Ok, so this isn’t really breaking news, but the Indians are cheap. Of course, we already knew that. What we didn’t know was how cheap they really are. In today’s paper and on Cleveland.com is a story by Indians beat writer Paul Hoynes which breaks down the average salaries per player for each team in baseball. Surprise, surprise, the Indians rank near the bottom of the pecking order.
Out of the 30 team in Major League Baseball, only the lowly Pittsburgh Pirates average a lower salary per player. That’s not good. Some people don;t even really consider the Pirates to be a real Major League franchise anymore. Eight straight losing season will give a pretty damning reputation. Worse yet, what does that say about the Indians? Are we venturing into the dreaded territory of the Pirates? The Pirates despair is a bottomless pit of no return. Is that something the Indians really want to flirt with?
In 2010 the average salary for a member of the Indians was $1,205,210. This was quite a drop from the 2009 figure of $2,007,420 per player. For comparison the Pirates came in at $1,140,598. Excuse me while I curl up and die in the corner in fetal position. This is terrifying. The MLB average per player is well into the $3 million range with the Yankees, Phillies, and Red Sox in the $7, $5, and $4 million dollar ranges. No surprise here that they are among the elite teams in baseball. Further supporting the crazy notion that spending money on players leads to victories, the Indians highest average player salary of the last seven seasons… 2007… the year we almost made it to the World Series.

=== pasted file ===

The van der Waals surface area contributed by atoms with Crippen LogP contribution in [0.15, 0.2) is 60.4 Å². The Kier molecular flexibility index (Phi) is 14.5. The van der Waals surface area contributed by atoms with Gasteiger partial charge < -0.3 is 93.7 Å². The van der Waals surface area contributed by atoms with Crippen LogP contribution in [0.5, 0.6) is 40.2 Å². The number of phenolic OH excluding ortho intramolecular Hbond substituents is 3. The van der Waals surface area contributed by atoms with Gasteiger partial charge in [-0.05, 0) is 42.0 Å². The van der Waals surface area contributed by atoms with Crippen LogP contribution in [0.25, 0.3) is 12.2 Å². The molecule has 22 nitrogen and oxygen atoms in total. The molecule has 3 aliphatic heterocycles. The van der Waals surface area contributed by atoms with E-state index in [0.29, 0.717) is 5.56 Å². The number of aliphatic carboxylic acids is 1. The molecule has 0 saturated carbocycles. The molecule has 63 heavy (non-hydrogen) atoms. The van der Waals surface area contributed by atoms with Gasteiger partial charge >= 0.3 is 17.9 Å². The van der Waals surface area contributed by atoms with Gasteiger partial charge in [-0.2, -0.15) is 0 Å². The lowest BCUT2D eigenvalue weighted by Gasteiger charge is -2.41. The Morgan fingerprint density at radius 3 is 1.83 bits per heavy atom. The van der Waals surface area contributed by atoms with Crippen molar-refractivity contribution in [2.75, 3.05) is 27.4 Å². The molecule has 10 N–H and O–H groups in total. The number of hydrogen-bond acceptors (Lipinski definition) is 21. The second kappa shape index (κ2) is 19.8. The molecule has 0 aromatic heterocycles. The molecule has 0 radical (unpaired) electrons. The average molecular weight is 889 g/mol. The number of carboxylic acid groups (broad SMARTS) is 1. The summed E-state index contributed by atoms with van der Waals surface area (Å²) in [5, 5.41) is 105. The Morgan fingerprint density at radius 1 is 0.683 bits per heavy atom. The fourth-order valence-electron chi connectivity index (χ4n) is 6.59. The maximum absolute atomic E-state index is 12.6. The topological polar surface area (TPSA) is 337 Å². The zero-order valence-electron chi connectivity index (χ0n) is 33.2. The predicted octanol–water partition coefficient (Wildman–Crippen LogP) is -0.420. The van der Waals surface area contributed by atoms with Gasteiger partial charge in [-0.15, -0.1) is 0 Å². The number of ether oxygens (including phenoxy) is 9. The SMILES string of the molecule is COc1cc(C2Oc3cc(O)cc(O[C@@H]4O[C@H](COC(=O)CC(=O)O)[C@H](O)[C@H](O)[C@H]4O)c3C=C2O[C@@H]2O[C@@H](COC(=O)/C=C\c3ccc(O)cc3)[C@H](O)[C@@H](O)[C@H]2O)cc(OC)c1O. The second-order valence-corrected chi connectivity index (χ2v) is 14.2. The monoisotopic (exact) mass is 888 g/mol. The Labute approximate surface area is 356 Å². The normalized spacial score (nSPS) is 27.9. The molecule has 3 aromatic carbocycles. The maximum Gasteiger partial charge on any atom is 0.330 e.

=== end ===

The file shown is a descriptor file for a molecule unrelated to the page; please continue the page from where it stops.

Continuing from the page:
If this isn’t evidence enough for the Dolan’s that spending money is a necessity to compete in Major League Baseball, I don’t know what else to say. We could yell, scream, and cry until we’re blue in the face and it may not change a damned thing. Until the Dolan’s can put 2 and 2 together the Indians will creep further and further into baseball obscurity. So hey Cleveland fans, finally we’re on equal footing with a Pittsburgh sports team… unfortunately for us its the wrong one.
To read the full piece by Paul Hoynes, please click here